Small is big

The other interesting feature of the Indian car market is that although there were several hyped up launches of big and expensive sedans, the small car segment continued to rule Indian roads in 2010-11. Small and compact cars accounted for 78 per cent of industry’s total sales. In the A1 segment, Tatas revamped their entire strategy on Nano which led to its sales zooming to 70,432 in 2010-11, more than double of 30,350 it sold in the previous year.

To arrest the sagging sales of Nano, Tata Motors changed the earlier plant to sell Nano only through pre-booking to open sales about six months ago. As open sales began the company created the necessary sales, marketing and finance infrastructure. In addition to 617 odd regular sales outlets the company set up Special Nano Access Points (as of now about 210 across the country) where customers can experience, test-drive of the car.

 To build consumers’ confidence the company unleashed huge advertising campaigns through print and television media and also offered a 4-year or 60,000-km (whichever is earlier) manufacturer’s warranty. The company also tied up with 28 banks and non-banking finance companies to offer loans up to 90 per cent of the value at easy rates.

“The impact of these initiatives can be seen in the progressively growing monthly sales of Nano-- from 5,784 in December 2010 to 8,707 in March,” said Tata Motors Vice President R Ramakrishnan. As the company’s plant at Sanand, Gujarat, reaching almost the full capacity, Tatas may soon have to build another plant for Nano, said Ramakrishnan.
Speedy sales growth of Ford Figo, Nissan Micra, Chevrolet Spark and Beat, Hyundai i10, Maruti Alto and Swift also point to the fact that small and compact cars are in great demand. No wonder Toyota is planning to launch a hatchback small car Liva and Honda a small car Brio around June this year. To complement its offerings GM will soon launch Beat with a one litre diesel engine. Said GM India Director Marketing P Balendran, “We have done very well in 2010-11 as our two small cars Spark and Beat together sold around 72,000 and Cruze has seen good pick up in demand.”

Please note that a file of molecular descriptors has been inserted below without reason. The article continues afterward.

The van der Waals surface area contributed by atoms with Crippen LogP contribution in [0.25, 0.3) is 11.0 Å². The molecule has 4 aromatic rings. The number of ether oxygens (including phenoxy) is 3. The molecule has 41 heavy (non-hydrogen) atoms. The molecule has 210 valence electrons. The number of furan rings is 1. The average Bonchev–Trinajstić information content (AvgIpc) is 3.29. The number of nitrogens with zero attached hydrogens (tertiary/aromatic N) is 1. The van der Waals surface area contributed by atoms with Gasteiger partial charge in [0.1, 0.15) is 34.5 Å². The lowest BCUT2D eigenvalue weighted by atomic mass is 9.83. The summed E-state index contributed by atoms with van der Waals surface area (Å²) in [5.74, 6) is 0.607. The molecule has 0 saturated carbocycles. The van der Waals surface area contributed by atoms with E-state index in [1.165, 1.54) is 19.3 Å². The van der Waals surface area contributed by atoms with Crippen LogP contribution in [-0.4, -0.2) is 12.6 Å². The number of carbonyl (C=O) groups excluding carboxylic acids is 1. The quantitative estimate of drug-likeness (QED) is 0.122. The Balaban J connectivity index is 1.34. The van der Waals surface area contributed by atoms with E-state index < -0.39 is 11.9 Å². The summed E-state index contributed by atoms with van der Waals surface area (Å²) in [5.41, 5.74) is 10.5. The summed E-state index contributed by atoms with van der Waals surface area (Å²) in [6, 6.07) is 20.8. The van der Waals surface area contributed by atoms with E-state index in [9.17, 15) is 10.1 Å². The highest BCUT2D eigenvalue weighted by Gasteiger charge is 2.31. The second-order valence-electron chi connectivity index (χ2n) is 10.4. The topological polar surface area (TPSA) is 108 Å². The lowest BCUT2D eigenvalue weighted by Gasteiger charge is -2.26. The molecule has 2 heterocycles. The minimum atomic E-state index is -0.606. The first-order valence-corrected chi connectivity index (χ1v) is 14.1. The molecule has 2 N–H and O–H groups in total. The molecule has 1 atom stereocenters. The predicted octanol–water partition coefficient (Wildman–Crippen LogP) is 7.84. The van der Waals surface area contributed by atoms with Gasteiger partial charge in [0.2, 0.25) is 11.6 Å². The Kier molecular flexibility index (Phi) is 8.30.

Exports stagnate

Another interesting trend is that India is slowly but steadily emerging as a export hub for cars. The country exported 447,403 cars in 2010-11, almost same as previous year. Hyundai Motors which exports i10 and i20 from its plant in Chennai exported 2.33 lakh cars, Maruti exported 1.36 lakh cars and the new player Nissan India exported 55,000 cars. With the demand pick up in the European market, exports of cars from India in the current year are expected to be much higher.   

Growth to slow down

The boom story in 2010-11, however, may not be repeated in the current financial, fears car makers. Both Balendran and Viswanathan feel that car sales growth in the current year may slow down to around 15 to 17 per cent as against 30 per cent growth last year.

Reasons are several: hike in interest rates, increase in commodity prices (steel, copper, plastics), overall inflation in the economy lowering the disposable income, rising wage cost and above all very high prices of petrol and diesel. “Current year scenario is not as rosy as it was last year. Costs have gone up for almost everything, but there is a limit to which we can pass on the cost.”

Balendran of GM thinks that apart from all round increase in cost, steep and frequent rise in interest rates will severely affect customers’ ability to take loans. “This is big problem as 85 per cent of cars in India are bought with loans” he said.   

(Aditya Raj Das from New Delhi and Suresh Nandi from Mumbai also reported for the story)